The mystery of just where Sheppard's Mansion House stood is solved in the recollections of Richard James Tarrant written shortly before his death in 1926 aged 85. Tarrant, a former boot and shoe maker, had once lived at 9, Wood Street, Old Swindon.
"I knew John Harding Sheppard, brewer and malster," he wrote. "He built Bowlys brewery and lived in the house opposite the Square, where Kinneirs had their offices, now turned into a garage, Skurrays." Today the foundations of this building lie beneath the Co-operative store on the corner of High Street and Newport Street.
Sheppard's extensive Kingshill estate caused quite a stir when it went under the hammer in September 1870.
"The sale occupied several hours, and presented a scene but seldom witnessed on such occasions. The preliminary wrangle over the conditions and particulars occupied from two to three hours," reported the Swindon Advertiser.
With the population of both New and Old Swindon doubling within ten years, any building land that came on the market was usually snapped up. But not in this case!
Lot One in the Kingshill auction, over twenty-eight acres with fields named Kingshill or Furze Ground, Lower Kingshill or Randall's Ground and Hill Ground or Waight's Ground, went unsold.
Other numerous small lots of land were up for grabs but it was the cottages, shops and three public houses, which proved a more attractive proposition for investors.
"The Running Horse public house, with mill adjoining, a small close of pasture land, and two cottages was knocked down to Mr John Jacobs for £680," reported the Swindon Advertiser.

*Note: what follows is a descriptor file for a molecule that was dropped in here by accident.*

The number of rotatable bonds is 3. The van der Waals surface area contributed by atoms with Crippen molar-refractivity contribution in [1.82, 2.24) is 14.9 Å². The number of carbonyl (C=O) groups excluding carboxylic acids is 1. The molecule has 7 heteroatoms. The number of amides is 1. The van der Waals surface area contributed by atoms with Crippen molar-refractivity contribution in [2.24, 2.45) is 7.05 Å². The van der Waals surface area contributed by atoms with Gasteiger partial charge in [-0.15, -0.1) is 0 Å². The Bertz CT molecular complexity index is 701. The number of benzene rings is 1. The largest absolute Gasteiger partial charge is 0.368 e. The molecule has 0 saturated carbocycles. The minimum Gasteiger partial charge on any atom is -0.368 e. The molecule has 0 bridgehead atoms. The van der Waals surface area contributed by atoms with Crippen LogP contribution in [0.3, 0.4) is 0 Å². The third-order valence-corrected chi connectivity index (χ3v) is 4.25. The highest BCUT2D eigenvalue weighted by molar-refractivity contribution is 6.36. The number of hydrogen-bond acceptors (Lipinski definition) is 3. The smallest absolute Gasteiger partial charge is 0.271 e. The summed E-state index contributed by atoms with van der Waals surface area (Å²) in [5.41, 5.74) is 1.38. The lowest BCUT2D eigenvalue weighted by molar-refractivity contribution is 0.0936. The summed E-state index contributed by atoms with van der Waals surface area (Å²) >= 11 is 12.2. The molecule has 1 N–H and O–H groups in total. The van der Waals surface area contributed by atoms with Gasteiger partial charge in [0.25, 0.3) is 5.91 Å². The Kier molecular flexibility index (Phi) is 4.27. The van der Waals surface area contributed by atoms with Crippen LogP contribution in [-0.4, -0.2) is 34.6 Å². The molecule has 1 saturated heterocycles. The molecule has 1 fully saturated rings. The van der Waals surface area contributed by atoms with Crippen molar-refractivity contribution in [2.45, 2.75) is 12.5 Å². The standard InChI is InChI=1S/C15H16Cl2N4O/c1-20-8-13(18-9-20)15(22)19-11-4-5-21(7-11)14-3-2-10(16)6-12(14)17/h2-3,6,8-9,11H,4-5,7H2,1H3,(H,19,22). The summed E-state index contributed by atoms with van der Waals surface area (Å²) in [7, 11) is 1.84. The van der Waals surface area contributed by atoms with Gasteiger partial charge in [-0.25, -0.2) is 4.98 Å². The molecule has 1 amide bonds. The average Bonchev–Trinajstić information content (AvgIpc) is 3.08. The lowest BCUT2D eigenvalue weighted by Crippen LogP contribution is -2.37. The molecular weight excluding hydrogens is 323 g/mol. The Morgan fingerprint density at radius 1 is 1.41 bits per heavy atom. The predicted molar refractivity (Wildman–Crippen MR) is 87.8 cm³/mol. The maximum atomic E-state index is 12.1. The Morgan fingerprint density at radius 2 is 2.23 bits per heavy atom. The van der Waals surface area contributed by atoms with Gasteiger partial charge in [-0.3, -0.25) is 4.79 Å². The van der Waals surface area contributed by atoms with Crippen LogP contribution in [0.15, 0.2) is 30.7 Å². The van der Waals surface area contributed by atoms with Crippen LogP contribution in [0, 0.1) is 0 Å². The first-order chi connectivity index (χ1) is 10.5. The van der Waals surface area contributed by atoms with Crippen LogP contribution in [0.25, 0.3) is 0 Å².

It would be another year before Kingshill Villa was sold to Richard Bowly for £950 in a private contract.
However, one property did find a buyer, "the residence opposite the Square, lately in the occupation of Mr Sheppard, was knocked down to Mr Kinneir for £1,220 and the small house adjoining for £400."
Four years later Henry Kinneir leased the property to Thomas Deacon and Thomas Edmund Liddiard, auctioneers, dealers in horses and livery stable keepers who expanded their Vale of the White Horse Repository to the corner of High Street and Newport Street.
The indenture on the property described as a 'Mansion House with Garden, Yards, Stables and premises situate in the High Street' includes a detailed inventory of the fixtures and fittings.
Perhaps solicitor Henry Kinneir made out the inventory himself, walking from room to room, compiling his notes - 'Drawing Room late Dining Room - 3 Rollers, Register Grate, 3 Venetian Blinds - Shop late Drawing Room 3 Rollers, Register Grate and extra Steel Bars. Hall Entrance - 9 Hat Pegs, 8 Bells hanging in Passage, mahogany Side Board, Library - Venetian Blind, Long Cupboard, Corner Cupboard, Grate.'
Empty of furniture and personal effects, it is the domestic quarters that create a behind the scene image of the daily life in a prosperous Victorian household. 'Large Kitchen Range and Smoke Jack - Large Meat Safe and three Shelves - Baking Oven and Skeleton Grate - Laundry, 2 Large Drying Horses on reels Small Drying Stove.'
Sheppard died on February 15, 1868 aged 91. He is buried alongside his wife Ann in the church yard at Christ Church marked by an elaborate monument.
Images - Sheppard's Mansion House courtesy of the Swindon Society - visit their website on http://www.theswindonsociety.co.uk/